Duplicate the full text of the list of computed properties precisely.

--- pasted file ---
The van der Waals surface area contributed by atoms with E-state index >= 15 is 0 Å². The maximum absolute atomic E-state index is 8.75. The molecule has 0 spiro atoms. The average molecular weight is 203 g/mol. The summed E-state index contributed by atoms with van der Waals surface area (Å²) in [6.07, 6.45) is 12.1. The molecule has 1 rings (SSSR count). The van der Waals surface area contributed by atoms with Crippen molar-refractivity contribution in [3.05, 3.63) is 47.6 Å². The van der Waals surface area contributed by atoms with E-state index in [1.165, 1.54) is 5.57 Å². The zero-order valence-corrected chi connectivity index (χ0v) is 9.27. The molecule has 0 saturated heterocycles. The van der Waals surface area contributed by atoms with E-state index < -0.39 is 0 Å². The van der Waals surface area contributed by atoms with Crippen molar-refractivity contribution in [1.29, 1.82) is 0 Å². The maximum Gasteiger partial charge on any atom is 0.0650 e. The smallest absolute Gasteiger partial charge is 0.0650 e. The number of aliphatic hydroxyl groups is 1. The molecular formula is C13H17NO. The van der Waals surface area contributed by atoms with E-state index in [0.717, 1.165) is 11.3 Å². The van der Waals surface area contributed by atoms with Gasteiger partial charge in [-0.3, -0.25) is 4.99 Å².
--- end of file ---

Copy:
The van der Waals surface area contributed by atoms with E-state index >= 15 is 0 Å². The maximum absolute atomic E-state index is 8.75. The molecule has 0 spiro atoms. The average molecular weight is 203 g/mol. The summed E-state index contributed by atoms with van der Waals surface area (Å²) in [6.07, 6.45) is 12.1. The molecule has 1 rings (SSSR count). The van der Waals surface area contributed by atoms with Crippen molar-refractivity contribution in [3.05, 3.63) is 47.6 Å². The van der Waals surface area contributed by atoms with E-state index in [1.165, 1.54) is 5.57 Å². The zero-order valence-corrected chi connectivity index (χ0v) is 9.27. The molecule has 0 saturated heterocycles. The van der Waals surface area contributed by atoms with E-state index < -0.39 is 0 Å². The van der Waals surface area contributed by atoms with Crippen molar-refractivity contribution in [1.29, 1.82) is 0 Å². The maximum Gasteiger partial charge on any atom is 0.0650 e. The smallest absolute Gasteiger partial charge is 0.0650 e. The number of aliphatic hydroxyl groups is 1. The molecular formula is C13H17NO. The van der Waals surface area contributed by atoms with E-state index in [0.717, 1.165) is 11.3 Å². The van der Waals surface area contributed by atoms with Gasteiger partial charge in [-0.3, -0.25) is 4.99 Å².